I decided I should create a logo, so this week is the launch of the new logo for Upstream Ag Insights.
The Verdant Partners have done a great job summarizing the 2019 Ag M&A market, but have now released an excellent reference image highlighting key acquisitions in the agtech space really since it started to take off, from 2012 to 2019.
Taking a good look at the image below sent me down a trail looking into various companies. Highly recommend digging into the image.
Related: I’ve highlighted this report before, but it’s worth sharing again Verdant Global Food and Agribusiness M&A Review 2019
In my bi-weekly post I cover the ways in which digital technology can enable success on farms. While increased revenue and decreased cost are obvious, the other 3 (plus a bonus) begin to touch on the less obvious benefits to utilization of digital tools on farms.
In 2019 Land O’Lakes sold more than $5billion USD through 989 retail outlets.
Omnichannel is a focus for Land O’Lakes with about 8% of their retails deploying a digital e-business journey. The verbiage is a bit vague, but it appears that they associated $1.3 billion thanks to their digital initiatives, which includes marketing tools.
What that commentary reinforces is that it’s necessary to be utilizing all mediums possible to support sales in the ag retail sector. Websites and portals integrated into the offer while being aligned with the desired experience and focus at the location level needs to be a tactic deployed in the ag retail space to make any omnichannel offering successful.
They have 1.5 million acres of USA corn on their Truterra sustainability platform. Their “insights engine” has acres for Campbells Soup and Nestle on it as well.
It is tough derive much else as their financial statements aren’t broken out by business unit.
Autonomous tractors are a continual topic of interest. While no one knows for certain what the adoption rate will look like over the coming decade; publicly traded companies have shareholders to appease and targets to hit. With that in mind they make forecasts and plans. Through the Raven investor decks and annual reports we can begin to see some of their vision.
With Raven’s majority stake ownership of DOT and purchase of SmartAg, we get a glimpse into what Raven sees in the future of autonomous. If you look at the below image you can see that by 2025 there is a target of expanded product offerings for all applications/implements, a strategic dealership network and a “fully autonomous solution” - presumptively enabling entire fields/operations be seeded to harvested with machines, tools and technology that is with minimal human intervention.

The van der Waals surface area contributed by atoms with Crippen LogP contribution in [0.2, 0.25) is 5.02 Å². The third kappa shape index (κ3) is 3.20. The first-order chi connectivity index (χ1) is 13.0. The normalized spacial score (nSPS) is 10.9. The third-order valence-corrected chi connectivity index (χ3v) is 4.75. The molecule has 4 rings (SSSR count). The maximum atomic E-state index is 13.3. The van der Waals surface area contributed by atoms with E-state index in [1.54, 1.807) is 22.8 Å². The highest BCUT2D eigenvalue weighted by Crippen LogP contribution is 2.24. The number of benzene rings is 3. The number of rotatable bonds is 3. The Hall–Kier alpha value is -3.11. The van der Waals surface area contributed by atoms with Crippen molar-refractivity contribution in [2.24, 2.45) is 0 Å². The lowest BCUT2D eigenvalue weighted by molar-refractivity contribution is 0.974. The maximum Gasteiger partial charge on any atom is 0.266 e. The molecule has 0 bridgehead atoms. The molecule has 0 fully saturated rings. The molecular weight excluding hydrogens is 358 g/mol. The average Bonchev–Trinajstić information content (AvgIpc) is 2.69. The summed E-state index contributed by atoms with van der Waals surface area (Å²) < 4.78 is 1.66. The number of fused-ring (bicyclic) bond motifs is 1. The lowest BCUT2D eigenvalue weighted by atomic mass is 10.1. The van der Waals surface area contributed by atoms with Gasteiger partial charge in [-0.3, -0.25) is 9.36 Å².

Enabling technology (eg: connectivity and speed of connectivity in rural areas) and regulation are the question marks, but you can bet Raven, and the major OEM’s are focused on working to overcome these challenges.
One of the ways to ensure technology isn’t a limiting factor is strategic investment. You can see that their “ATD” division (Ag division) is getting a disproportionate boost in investment because of the high margin potential opportunity that comes from agricultural machinery, the retrofit components from their SmartAg acquisition and digital systems (Slingshot, AgSync).
John Deere sees similar on the margin front with growth opportunities in aftermarket/retrofit sensors and technology products:
For more see the 2019 Raven Annual Report.
John Deere’s future vision for their tractors (and beyond) is centered around three technology fields:
Artificial Intelligence (AI)
Automation and autonomy
This article emphasizes some of the positives and challenges in Brazil specific to fertilizer and Mosaic, but it can be extrapolated out beyond fertilizer.
“Mosaic is already receiving orders for fertilizer deliveries in the first quarter 2021,” Bielders said on Monday. “This normally never happens a year out. Farmers will only do it if they have good margins.”
In the AgFunder 2019 Report Brazil and Latin America as a whole was shown to be more of a bright spot (although much was in the downstream area).
“Deal activity dropped in most countries, confirming the general trend for a pullback in funding to the sector. India, Brazil, Ireland, Australia, Singapore, Indonesia, and Argentina were among the exceptions to that rule.”
The other area this article highlights is in mitigating risk to financiers and to farmers in Brazil. With challenge brings opportunity, another aspect as to why we have seen more investment in the agtech space, and agribusinesses as a whole into Brazil attempting to alleviate those concerns on a go forward basis:
“Challenges to operating in Brazil remain, however, including unfavorable tax rules that make it uneconomical to produce fertilizers locally and recent efforts in congress to change rules governing farmer bankruptcies, which have increased risks for input suppliers selling on credit”
Keeping with Brazilian news, another “marketplace” has obtained funding, focusing on the niche of small farmers. While that’s notable, I found the interesting part to be the background on some of the ag retail dynamics in Brazil. One being more focus on stocking just one key supplier with ancillary generics vs. a full portfolio of products from numerous companies like see in North America.